Director and Los Angeles native David Ayer talks about his gritty new film, his amazing cast and upcoming projects
David Ayer has come up from the hard streets of South Central Los Angeles to become a very talented filmmaker. The first two films he wrote, U-571 and The Fast and the Furious were successful, but Ayer's breakthrough came with smash-mouth screenplay, Training Day, a film for which Denzel Washington received his first Academy Award for his ruthless portrayal of Alonzo Harris. From that point on, Ayer continued leading us through the underbelly of Los Angeles in films like Dark Blue and his directorial debut Harsh Times. His latest film, Street Kings, comes to DVD and Blu-Ray on August 19, and I had a chance to chat with the director over the phone. Here's what he had to say.
This is the first time that you haven't done any writing on a film. Was it kind of odd not being in on that process for this film?
David Ayer: Yeah. They did a lot of the writing but I also had the opportunity to work with (co-writer) Jamie Moss a lot and Kurt Wimmer. It' s like, you're the director, you want to get your views enshrined in the script and a script is always a moving target anyway. You're never really done working on the script until the whole movie is in the can.
The script was originally written in the mid-90s, in the wake of the O.J. Simpson trial. Did it go through a pretty extensive process and were you involved in modernizing it for this movie?
David Ayer: Yeah. I think Kurt Wimmer really brought it into its present form. It was a really interesting story before that, all about the O.J. verdict and it was really about that sort of old breed, Mark Fuhrman-esque sort of L.A.P.D. personality that James (Ellroy) is known for. Through various stages, the script got updated and modernized and we went with sort of a present-day execution.
You have just a huge cast here with Keanu Reeves, Forest Whitaker, Chris Evans, Common, Naomie Harris. I could go on forever. What was the casting process like for this and what did they bring to the roles?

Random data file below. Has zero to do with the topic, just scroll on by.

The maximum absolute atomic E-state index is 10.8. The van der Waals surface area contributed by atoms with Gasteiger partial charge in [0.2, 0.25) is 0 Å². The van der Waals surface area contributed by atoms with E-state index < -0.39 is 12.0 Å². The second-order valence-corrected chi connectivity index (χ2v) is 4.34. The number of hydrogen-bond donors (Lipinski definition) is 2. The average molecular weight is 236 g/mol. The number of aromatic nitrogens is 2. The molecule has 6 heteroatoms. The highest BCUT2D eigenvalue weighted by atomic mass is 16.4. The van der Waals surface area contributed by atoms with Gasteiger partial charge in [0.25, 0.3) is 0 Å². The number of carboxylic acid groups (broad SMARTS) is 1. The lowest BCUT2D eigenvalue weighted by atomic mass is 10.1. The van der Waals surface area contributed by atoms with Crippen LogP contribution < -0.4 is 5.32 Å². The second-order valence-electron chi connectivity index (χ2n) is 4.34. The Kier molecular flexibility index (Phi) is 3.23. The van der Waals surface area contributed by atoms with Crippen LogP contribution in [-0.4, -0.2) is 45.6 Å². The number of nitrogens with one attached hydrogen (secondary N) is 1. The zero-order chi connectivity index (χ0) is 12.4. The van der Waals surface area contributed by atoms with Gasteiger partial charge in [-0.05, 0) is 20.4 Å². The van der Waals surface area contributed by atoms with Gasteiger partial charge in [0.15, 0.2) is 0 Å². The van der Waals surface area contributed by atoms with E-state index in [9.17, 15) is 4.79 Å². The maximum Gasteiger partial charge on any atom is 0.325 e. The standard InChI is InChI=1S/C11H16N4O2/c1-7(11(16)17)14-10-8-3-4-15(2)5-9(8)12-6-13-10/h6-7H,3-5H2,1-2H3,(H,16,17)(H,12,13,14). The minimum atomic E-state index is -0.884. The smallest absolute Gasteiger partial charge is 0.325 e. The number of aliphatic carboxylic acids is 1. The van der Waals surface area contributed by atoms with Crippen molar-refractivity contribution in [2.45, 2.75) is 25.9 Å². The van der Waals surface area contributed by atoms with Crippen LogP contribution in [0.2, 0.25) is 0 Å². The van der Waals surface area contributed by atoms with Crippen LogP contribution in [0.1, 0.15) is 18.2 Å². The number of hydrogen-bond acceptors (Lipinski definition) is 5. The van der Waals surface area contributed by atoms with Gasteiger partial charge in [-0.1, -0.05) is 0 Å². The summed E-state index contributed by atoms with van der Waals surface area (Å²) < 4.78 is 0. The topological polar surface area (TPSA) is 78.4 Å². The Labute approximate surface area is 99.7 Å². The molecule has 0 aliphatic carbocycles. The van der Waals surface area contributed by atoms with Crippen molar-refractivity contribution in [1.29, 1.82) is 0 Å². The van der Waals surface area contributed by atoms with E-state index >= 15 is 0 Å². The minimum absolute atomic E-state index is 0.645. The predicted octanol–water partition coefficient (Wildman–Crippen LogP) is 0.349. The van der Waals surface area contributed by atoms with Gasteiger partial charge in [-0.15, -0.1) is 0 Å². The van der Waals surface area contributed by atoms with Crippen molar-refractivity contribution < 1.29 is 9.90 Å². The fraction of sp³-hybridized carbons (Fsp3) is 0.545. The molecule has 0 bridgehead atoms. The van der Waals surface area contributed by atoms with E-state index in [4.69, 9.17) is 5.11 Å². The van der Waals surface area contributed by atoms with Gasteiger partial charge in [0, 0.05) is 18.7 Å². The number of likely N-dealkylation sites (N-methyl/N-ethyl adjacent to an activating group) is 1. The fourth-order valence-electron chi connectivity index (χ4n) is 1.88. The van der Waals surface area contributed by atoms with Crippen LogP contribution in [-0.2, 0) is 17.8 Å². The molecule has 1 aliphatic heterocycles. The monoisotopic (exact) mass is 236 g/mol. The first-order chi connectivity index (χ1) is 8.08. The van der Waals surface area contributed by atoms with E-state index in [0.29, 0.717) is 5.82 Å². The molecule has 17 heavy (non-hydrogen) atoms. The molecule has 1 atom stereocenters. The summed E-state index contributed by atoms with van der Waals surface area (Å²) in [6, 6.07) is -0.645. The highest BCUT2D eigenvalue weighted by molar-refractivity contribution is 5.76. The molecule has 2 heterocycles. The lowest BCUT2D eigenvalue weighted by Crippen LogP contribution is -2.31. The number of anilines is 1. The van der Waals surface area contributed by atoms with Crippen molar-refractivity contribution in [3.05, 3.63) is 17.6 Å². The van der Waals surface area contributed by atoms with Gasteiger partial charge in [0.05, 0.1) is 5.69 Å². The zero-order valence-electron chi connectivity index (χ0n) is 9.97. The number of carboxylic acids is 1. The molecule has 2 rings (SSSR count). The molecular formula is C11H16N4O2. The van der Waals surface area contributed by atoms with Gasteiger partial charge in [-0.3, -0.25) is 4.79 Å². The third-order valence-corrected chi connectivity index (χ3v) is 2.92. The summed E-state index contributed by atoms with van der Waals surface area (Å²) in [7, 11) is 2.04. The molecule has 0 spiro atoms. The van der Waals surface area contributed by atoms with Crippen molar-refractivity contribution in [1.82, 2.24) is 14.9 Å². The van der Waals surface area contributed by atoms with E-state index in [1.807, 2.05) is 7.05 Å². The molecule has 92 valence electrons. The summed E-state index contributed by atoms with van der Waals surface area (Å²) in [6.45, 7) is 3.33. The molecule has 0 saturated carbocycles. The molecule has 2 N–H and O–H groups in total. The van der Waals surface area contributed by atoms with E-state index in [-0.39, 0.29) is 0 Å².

David Ayer: Well, the casting process is like swinging for the outfield. We got lucky because, to get such amazing people together, that was one of the best parts for me, to get the opportunity to work with such great people, personalities and great actors. I really learned a lot from the process.
I really enjoyed the film and it really seemed like it had James Ellroy's brand of noir mixed with your gritty urban feel. Was that the sort of feel you were going for with the whole feel of the film?
David Ayer: Yeah. I mean, it's sort of hard making any movie. You're sort of chasing something and I really wanted to bring in the L.A. I know and understand and, at the same time, the very specific voice James Ellroy has and I tried to preserve that as much as possible. His plots are pretty well-known and I really wanted to preserve that James Ellroy plotting that was in the script.
Do you have a favorite memory from the set of a scene that was the most challenging to film?
David Ayer: Wow (Laughs). You know, directing is like going to war and we didn't have a long schedule and every day had its own sorts of challenges. As far as a particular day, I don't know. It all sort of blends together as combat, but I had some great days. I love the helicopter stuff. I got up in the helicopter and I had never gotten the opportunity to do that before and working with the special effects and gun stuff we did, the splitting, was really interesting to have happen. Maybe some of the split days were heinous because there's so much timing involved and so much preparation and so much turnaround time between shots we rig and rig safely that, when you call 'Action," a lot of moving parts happen that have to mesh perfectly or else you don't have a shot. That sort of nerve-wracking quality can be a little tough.